Increasingly though, her house itself became known as a symbol of ill-gotten gains. With newspapers attacking her personally, as a way of focusing attention on the issue, a new generation of officials did not automatically protect her. Assistant District Attorney Fellows complained that "Every brick in that splendid mansion might represent a little skull, and the blood that infamous woman has shed might have served to mix the mortar." Community pressure increased, and Madame Restell became isolated. Loud cries against "Madame Killer" would sometimes follow her carriage down Fifth Avenue. With anti-abortion laws not only tightened but, due to public sentiment, enforced, she began to lie low.

Early in 1878, personalization and persistence finally paid off. The New York Times could report, "Mme Restell Arrested" for "selling drugs and articles to procure abortion." The Times noted that "The residence of Mme Restell is one of the best known in New York.... Her wealth is entirely the proceeds of her criminal profession. Her patrons are said to belong to the wealthiest families." But Madame Restell's patrons were not able to protect her from newspaper reporters who followed every detail of her arraignment and trial.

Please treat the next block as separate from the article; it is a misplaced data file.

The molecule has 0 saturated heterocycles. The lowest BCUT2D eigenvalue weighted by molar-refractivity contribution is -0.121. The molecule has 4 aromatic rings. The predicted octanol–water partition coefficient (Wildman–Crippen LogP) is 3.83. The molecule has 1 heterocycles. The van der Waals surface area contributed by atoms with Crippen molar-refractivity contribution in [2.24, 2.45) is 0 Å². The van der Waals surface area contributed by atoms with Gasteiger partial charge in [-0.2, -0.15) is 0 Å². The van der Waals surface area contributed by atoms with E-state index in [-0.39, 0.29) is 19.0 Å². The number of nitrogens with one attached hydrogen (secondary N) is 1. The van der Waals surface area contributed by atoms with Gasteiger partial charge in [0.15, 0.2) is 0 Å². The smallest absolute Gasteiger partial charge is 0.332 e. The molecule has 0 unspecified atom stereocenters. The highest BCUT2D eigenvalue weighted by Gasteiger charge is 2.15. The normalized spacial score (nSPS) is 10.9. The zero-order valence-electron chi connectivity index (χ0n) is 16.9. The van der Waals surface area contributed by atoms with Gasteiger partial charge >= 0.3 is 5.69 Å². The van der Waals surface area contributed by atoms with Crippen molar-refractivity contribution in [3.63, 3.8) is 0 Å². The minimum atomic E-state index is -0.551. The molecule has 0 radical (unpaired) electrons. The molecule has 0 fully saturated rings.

Some of the developments were low comedy. Madame Restell could not immediately raise bail from her own funds, since her investments in bonds and real estate were illiquid. Bondsmen said they would put up sufficient funds only if the judge would order reporters not to print the bondsmen's names in the newspaper. The judge refused and the bondsmen refused. Madame Restell's lawyer turned to one bondsman and asked him to help out, saying, "Will you not allow a Christian feeling to govern you?" But there was nothing Christian about Madame Restell, the Times suggested, as it quoted the bondsman refusing not from opposition to abortion but from dislike of publicity: "I've got a wife and a family of girls, and I'll be hanged if I'm "going to have my name in the papers as a bondsman for an abortionist."